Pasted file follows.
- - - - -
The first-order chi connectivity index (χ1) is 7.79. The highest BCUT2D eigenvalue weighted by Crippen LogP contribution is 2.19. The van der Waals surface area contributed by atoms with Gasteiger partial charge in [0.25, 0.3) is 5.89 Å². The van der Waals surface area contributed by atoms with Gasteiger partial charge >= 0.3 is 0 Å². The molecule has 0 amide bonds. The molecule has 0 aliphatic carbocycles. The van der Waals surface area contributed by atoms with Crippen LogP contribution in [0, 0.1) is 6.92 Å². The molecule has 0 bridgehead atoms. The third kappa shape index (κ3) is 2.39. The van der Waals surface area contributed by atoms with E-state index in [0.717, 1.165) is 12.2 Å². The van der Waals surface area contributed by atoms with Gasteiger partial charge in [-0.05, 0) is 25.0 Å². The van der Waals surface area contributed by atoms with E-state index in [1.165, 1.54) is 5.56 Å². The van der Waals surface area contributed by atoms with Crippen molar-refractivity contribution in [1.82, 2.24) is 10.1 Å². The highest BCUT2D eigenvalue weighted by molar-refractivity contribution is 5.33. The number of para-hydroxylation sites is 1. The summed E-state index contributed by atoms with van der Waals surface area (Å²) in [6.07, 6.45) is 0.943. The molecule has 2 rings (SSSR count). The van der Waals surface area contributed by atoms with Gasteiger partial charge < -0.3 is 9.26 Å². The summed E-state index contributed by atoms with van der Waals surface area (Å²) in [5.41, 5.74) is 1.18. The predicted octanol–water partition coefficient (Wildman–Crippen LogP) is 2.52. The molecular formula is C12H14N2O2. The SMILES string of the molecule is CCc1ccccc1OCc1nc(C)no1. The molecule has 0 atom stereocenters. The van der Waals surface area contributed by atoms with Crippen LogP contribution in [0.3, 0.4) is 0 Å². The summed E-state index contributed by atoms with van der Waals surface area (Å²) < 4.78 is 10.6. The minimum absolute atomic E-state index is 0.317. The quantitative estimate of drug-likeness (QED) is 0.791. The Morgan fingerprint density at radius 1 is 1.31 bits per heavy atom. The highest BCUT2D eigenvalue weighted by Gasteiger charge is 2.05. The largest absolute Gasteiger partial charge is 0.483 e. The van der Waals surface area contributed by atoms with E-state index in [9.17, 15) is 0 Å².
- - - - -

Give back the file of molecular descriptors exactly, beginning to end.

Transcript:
The first-order chi connectivity index (χ1) is 7.79. The highest BCUT2D eigenvalue weighted by Crippen LogP contribution is 2.19. The van der Waals surface area contributed by atoms with Gasteiger partial charge in [0.25, 0.3) is 5.89 Å². The van der Waals surface area contributed by atoms with Gasteiger partial charge >= 0.3 is 0 Å². The molecule has 0 amide bonds. The molecule has 0 aliphatic carbocycles. The van der Waals surface area contributed by atoms with Crippen LogP contribution in [0, 0.1) is 6.92 Å². The molecule has 0 bridgehead atoms. The third kappa shape index (κ3) is 2.39. The van der Waals surface area contributed by atoms with E-state index in [0.717, 1.165) is 12.2 Å². The van der Waals surface area contributed by atoms with Gasteiger partial charge in [-0.05, 0) is 25.0 Å². The van der Waals surface area contributed by atoms with E-state index in [1.165, 1.54) is 5.56 Å². The van der Waals surface area contributed by atoms with Crippen molar-refractivity contribution in [1.82, 2.24) is 10.1 Å². The highest BCUT2D eigenvalue weighted by molar-refractivity contribution is 5.33. The number of para-hydroxylation sites is 1. The summed E-state index contributed by atoms with van der Waals surface area (Å²) in [6.07, 6.45) is 0.943. The molecule has 2 rings (SSSR count). The van der Waals surface area contributed by atoms with Gasteiger partial charge < -0.3 is 9.26 Å². The summed E-state index contributed by atoms with van der Waals surface area (Å²) in [5.41, 5.74) is 1.18. The predicted octanol–water partition coefficient (Wildman–Crippen LogP) is 2.52. The molecular formula is C12H14N2O2. The SMILES string of the molecule is CCc1ccccc1OCc1nc(C)no1. The molecule has 0 atom stereocenters. The van der Waals surface area contributed by atoms with Crippen LogP contribution in [0.3, 0.4) is 0 Å². The summed E-state index contributed by atoms with van der Waals surface area (Å²) < 4.78 is 10.6. The minimum absolute atomic E-state index is 0.317. The quantitative estimate of drug-likeness (QED) is 0.791. The Morgan fingerprint density at radius 1 is 1.31 bits per heavy atom. The highest BCUT2D eigenvalue weighted by Gasteiger charge is 2.05. The largest absolute Gasteiger partial charge is 0.483 e. The van der Waals surface area contributed by atoms with E-state index in [9.17, 15) is 0 Å².